Every year, hundreds of federal agencies issue thousands of guidance documents designed to increase transparency and give the public insight into how they operate. The Food and Drug Administration, for instance, has issued more than 50 guidance documents in the last 90 days.
But Yale Law professor Nicholas Parrillo says these guidelines can have inadvertent consequences. On March 14, he testified before the U.S. House of Representatives Committee on Oversight and Government Reform to share his research on the guidelines’ consequences — positive and negative.
“Guidance is an important means for increasing the transparency of regulation,” Parrillo explained in his testimony. “When an agency chooses individual targets for enforcement or decides individual applications [of its policies] … the case-by-case approach can subject regulated parties to uncertainty and unequal treatment.”
On the other hand, he added, guidance can undermine transparency if it substitutes for “notice-and-comment rulemaking” — a more official, but costly, method of developing agency policies with input from the public. “We confront what you might call a transparency trade-off,” he said.
The hearing, titled “Shining Light on the Federal Regulatory Process,” was designed to evaluate the ways in which these public statements affect agency operations. Parrillo was one of five experts invited to testify before the committee, chaired by Rep. Trey Gowdy, R-S.C. After each delivered an opening statement, the five experts answered questions posed by members the committee.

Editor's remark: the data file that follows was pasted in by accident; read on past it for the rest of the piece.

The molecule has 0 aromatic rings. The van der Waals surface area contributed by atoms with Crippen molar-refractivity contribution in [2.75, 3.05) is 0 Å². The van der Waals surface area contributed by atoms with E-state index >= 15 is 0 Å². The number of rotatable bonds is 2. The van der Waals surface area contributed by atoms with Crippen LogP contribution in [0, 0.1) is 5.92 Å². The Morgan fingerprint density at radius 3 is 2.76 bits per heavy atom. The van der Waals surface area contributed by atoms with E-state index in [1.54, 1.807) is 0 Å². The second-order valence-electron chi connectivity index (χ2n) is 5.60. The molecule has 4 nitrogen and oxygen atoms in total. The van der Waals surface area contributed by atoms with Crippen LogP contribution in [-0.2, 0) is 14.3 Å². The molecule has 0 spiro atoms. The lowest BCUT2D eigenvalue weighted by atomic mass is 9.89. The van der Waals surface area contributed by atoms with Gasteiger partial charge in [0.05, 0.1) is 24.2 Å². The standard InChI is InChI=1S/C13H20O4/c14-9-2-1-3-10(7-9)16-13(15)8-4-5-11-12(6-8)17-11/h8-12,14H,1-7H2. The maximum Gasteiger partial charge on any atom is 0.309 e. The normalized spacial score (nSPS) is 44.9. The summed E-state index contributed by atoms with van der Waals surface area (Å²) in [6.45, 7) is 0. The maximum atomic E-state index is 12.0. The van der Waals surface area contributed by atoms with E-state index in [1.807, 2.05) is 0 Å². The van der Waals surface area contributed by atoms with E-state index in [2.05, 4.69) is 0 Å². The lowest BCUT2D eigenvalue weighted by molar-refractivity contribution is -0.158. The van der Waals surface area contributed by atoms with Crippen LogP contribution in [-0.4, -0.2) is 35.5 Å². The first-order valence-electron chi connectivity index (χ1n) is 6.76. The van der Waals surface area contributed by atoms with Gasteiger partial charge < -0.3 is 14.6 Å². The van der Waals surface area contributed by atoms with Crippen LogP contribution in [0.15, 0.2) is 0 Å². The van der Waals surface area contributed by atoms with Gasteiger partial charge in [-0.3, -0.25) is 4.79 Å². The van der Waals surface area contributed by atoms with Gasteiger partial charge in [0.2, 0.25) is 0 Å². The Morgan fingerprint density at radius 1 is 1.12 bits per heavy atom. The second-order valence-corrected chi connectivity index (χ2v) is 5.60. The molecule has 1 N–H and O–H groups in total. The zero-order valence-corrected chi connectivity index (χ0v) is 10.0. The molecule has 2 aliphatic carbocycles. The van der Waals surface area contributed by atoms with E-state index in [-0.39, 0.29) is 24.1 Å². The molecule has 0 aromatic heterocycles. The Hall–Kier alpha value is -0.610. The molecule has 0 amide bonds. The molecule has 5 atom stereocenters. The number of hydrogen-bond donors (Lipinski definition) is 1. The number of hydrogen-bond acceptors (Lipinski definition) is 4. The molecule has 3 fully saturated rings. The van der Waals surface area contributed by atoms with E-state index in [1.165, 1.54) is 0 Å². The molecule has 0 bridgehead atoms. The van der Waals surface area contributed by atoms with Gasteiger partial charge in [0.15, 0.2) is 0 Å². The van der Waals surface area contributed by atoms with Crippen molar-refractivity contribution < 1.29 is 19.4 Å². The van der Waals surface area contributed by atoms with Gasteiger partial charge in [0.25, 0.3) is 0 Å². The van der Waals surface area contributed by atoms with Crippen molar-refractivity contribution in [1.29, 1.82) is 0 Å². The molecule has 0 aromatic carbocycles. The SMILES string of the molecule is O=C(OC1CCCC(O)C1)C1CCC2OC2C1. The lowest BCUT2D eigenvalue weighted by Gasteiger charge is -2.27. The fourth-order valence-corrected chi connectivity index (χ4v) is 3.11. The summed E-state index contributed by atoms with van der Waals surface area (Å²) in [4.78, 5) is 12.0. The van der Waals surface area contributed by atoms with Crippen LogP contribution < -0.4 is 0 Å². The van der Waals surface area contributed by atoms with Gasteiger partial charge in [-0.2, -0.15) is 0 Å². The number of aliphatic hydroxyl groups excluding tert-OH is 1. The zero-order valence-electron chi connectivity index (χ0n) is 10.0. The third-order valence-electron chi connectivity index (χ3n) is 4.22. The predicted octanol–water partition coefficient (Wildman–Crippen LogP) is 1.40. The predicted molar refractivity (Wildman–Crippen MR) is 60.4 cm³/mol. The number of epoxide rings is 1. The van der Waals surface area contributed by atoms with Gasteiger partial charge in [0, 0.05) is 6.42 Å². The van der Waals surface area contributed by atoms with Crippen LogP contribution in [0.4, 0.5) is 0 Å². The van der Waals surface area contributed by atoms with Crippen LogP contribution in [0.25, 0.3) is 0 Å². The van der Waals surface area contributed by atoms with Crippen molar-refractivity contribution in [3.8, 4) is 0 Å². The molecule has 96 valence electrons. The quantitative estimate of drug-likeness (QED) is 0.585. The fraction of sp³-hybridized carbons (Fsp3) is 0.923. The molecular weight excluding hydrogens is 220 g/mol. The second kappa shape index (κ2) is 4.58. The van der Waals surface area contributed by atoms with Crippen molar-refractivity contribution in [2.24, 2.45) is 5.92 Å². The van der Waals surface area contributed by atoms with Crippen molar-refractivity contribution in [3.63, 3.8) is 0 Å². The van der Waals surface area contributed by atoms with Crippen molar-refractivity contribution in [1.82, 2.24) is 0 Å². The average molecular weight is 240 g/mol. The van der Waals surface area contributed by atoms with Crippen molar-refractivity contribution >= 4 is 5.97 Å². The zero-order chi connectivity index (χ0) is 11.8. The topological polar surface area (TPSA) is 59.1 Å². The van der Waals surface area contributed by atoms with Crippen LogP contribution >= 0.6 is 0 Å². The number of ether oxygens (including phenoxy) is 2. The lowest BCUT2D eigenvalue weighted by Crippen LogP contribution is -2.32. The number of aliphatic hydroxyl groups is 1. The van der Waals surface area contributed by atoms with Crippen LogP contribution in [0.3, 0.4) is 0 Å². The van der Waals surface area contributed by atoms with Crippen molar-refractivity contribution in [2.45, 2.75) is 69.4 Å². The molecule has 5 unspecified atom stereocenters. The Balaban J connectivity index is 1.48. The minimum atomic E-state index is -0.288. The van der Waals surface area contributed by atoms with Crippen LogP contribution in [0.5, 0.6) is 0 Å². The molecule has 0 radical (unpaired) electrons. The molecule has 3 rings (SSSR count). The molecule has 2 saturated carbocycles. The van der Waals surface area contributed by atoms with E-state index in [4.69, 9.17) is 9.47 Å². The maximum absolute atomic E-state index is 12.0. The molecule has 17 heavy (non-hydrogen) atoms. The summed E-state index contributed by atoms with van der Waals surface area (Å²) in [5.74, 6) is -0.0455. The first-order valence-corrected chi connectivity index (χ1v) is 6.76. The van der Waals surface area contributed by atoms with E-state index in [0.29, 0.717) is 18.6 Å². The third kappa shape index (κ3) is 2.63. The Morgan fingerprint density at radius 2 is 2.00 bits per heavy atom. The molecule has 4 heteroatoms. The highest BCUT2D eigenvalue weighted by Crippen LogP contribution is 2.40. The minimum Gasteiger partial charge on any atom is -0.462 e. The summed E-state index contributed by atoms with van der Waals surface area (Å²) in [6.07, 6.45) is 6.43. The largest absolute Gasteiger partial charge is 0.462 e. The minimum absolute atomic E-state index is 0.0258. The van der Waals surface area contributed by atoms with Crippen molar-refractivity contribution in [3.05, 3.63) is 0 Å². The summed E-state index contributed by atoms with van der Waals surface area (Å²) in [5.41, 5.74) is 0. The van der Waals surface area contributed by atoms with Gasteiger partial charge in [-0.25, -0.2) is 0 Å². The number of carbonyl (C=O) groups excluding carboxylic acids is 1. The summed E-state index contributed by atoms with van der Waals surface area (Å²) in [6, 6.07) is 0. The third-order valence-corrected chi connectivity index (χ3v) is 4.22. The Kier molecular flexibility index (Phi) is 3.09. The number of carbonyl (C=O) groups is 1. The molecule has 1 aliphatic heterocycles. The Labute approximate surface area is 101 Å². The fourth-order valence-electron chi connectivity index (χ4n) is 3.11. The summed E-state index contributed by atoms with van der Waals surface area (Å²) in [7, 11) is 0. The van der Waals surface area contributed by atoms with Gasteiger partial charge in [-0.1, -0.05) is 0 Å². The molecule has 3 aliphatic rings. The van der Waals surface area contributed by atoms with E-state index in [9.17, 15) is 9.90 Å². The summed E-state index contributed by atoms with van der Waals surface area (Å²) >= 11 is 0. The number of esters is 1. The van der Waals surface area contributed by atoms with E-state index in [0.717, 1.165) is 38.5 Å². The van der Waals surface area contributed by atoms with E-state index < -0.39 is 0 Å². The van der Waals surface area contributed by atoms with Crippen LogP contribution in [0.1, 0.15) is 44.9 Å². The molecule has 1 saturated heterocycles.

Rep. Gary Palmer, R-Ala., a member of the Committee on Oversight and Government Reform, said it is important that Congress reclaims legislative authority that has been usurped by the executive branch and government agencies.
“Congress as a body has ceded much of its by lawmaking authority to the executive branch by writing vague laws that give federal agencies wide latitude to interpret laws in a way that fits their agenda,” he said.
Parrillo’s testimony was based primarily on research he conducted from 2016 to 2017 on federal regulation. For the researched, he interviewed 135 people whose work relates directly to the federal bureaucracy — both bureaucrats and people affected by their decisions, Parrillo told the News.
In particular, his testimony focused on the various ways guidance documents issued by federal agencies can be used by the government.
“My research is about the potential for guidance documents to operate like binding laws even though they’re not supposed to,” he explained. “I conclude … that bureaucracies do sometimes follow guidance so closely as to make it like binding law — something they’re not supposed to do — but this inflexibility isn’t normally something the bureaucracy is doing deliberately. Indeed it can be a response to pressures in favor of consistency and predictability that we wouldn’t want the government simply to ignore.”
During the hearing, Parrillo discussed the distinct roles that lawmaking and guidance policy play in agency operations and said that these should not substitute for one another. He added, however, that the public and businesses often desire guidance policies in order to better understand how agencies will operate, noting that agencies can easily be accused of favoritism if they do not adhere to these documents.
Rep. Mark Meadows, R-N.C., a member of the Committee on Oversight and Government Regulation, echoed Parrillo’s concerns during the hearing, stating that government agencies overstep their power when they treat these policies as binding.
“There is no doubt that federal agencies play an important role in our government,” he said. “But they should still play by the rules laid down by Congress.”
The U.S. House Committee on Oversight and Government Regulation consists of 42 congressmen, 24 Republicans and 18 Democrats.
Niki Anderson | email@example.com